CRTC Broadband Fund to allocate $20.5 million for mobile wireless and Internet access services in Manitoba, Quebec and Newfoundland and Labrador

News release

August 4, 2022 – Ottawa-Gatineau – Canadian Radio-television and Telecommunications Commission (CRTC)

Today, the CRTC announced that ten projects will receive up to $20.5 million in funding from the Broadband Fund.

The projects will support the rollout of fourth-generation (also known as LTE or LTE-A) mobile wireless access along 425 kilometres of roads and highways in Manitoba, Quebec, and Newfoundland and Labrador. They will also support improved Internet and mobile wireless access that will benefit 2,250 households in 35 communities, including five Indigenous communities and one official language minority community, in the three provinces.

The Broadband Fund will allocate funds to the following service providers:

  • Bell Canada (Manitoba)
  • Bell Mobility Inc. (Manitoba and Quebec)
  • Sichuun Inc., with Naskapi Imuun Inc. and Redline Communications Inc. (Quebec and Newfoundland and Labrador)
  • Sogetel Mobilité inc. (Quebec)
  • TELUS Communications Inc. (Quebec)

With today’s announcement, the Broadband Fund has committed up to $226.5 million to improve broadband services for 205 communities, representing approximately 32,655 households.

The funding recipients will provide mobile wireless services or fixed broadband Internet access services that either meet the universal service objective or move communities closer to attaining it.

Prior to receiving funding, recipients must complete a statement of work setting out the details of each project, including schedules and costs, which must be approved by the CRTC. Construction for most projects announced today will start in late 2022 to early 2023.


“Since the first funding announcement from the Broadband Fund in 2020, more communities, households, and roads have access to better and faster Internet and voice services. These services are an important part of Canada’s public safety infrastructure. We are proud that our Broadband Fund is assisting in connecting more people and making them feel safer on the road. The new projects announced today will benefit communities and areas where there is a great need for mobile wireless and broadband Internet access services.”

Ian Scott, Chairperson and CEO, CRTC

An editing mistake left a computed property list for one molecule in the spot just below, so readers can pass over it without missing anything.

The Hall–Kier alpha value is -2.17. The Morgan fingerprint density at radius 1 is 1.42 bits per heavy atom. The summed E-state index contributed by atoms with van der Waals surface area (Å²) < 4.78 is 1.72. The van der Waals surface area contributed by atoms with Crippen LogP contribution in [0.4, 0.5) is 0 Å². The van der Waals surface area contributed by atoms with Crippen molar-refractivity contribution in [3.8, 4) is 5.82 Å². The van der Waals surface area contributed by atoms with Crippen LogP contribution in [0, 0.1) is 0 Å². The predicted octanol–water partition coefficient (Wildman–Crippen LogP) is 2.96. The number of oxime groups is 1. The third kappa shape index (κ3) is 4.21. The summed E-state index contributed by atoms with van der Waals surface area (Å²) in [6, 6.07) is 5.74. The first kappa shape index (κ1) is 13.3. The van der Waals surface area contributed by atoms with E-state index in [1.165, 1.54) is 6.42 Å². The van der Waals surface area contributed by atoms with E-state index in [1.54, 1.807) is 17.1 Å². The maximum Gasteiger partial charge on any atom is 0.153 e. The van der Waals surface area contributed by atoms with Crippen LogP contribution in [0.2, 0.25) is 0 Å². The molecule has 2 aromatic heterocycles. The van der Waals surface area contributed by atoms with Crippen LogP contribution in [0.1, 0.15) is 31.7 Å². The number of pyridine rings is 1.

Quick facts

  • The universal service objective for mobile wireless service is the use of the latest generally deployed mobile wireless technology (currently long-term evolution [LTE]) in Canadian homes and businesses and on major transportation roads. The target for fixed Internet access service is that all Canadians households have access to download speeds of at least 50 megabits per second (Mbps) and upload speeds of at least 10 Mbps, with an unlimited data option.

  • In 2020, 99.5% of Canadians and 88.5% of major roads and highways had access to mobile wireless services using the latest generally deployed technology (currently LTE service).

  • In 2020, 50/10 Mbps service with unlimited data options, which corresponds to the level of the CRTC’s universal service objective regarding fixed broadband Internet access service, was available to 89.7% of Canadian households (compared to 87.4% in 2019), while 54.4% of rural Canadians had access to the same service.

  • In 2020, only 39.1% of First Nations reserves had access to 50/10 Mbps service with unlimited data. This service was not accessible to First Nations reserves in Newfoundland and Labrador, and Yukon.

  • In November 2019, the CRTC issued its second call for applications for projects to improve broadband Internet access services and mobile wireless services across Canada. The second call generated 586 valid applications requesting more than $1.5 billion in total funding.

  • Applications were assessed based on many factors, including their technical merit, financial viability, level of community consultation, and the amount of funding committed from other sources – both public and private.

  • The CRTC Broadband Fund will provide up to $750 million over the first five years to support projects that improve broadband Internet access services and mobile wireless services in underserved areas in Canada. It is designed to complement private-sector investments and public-sector initiatives.

  • Given the current state of telecommunications infrastructure in Canada, the CRTC expects fixed broadband Internet access service at the universal service objective level to be available in 100% of Canadian homes and businesses by 2030 or sooner.

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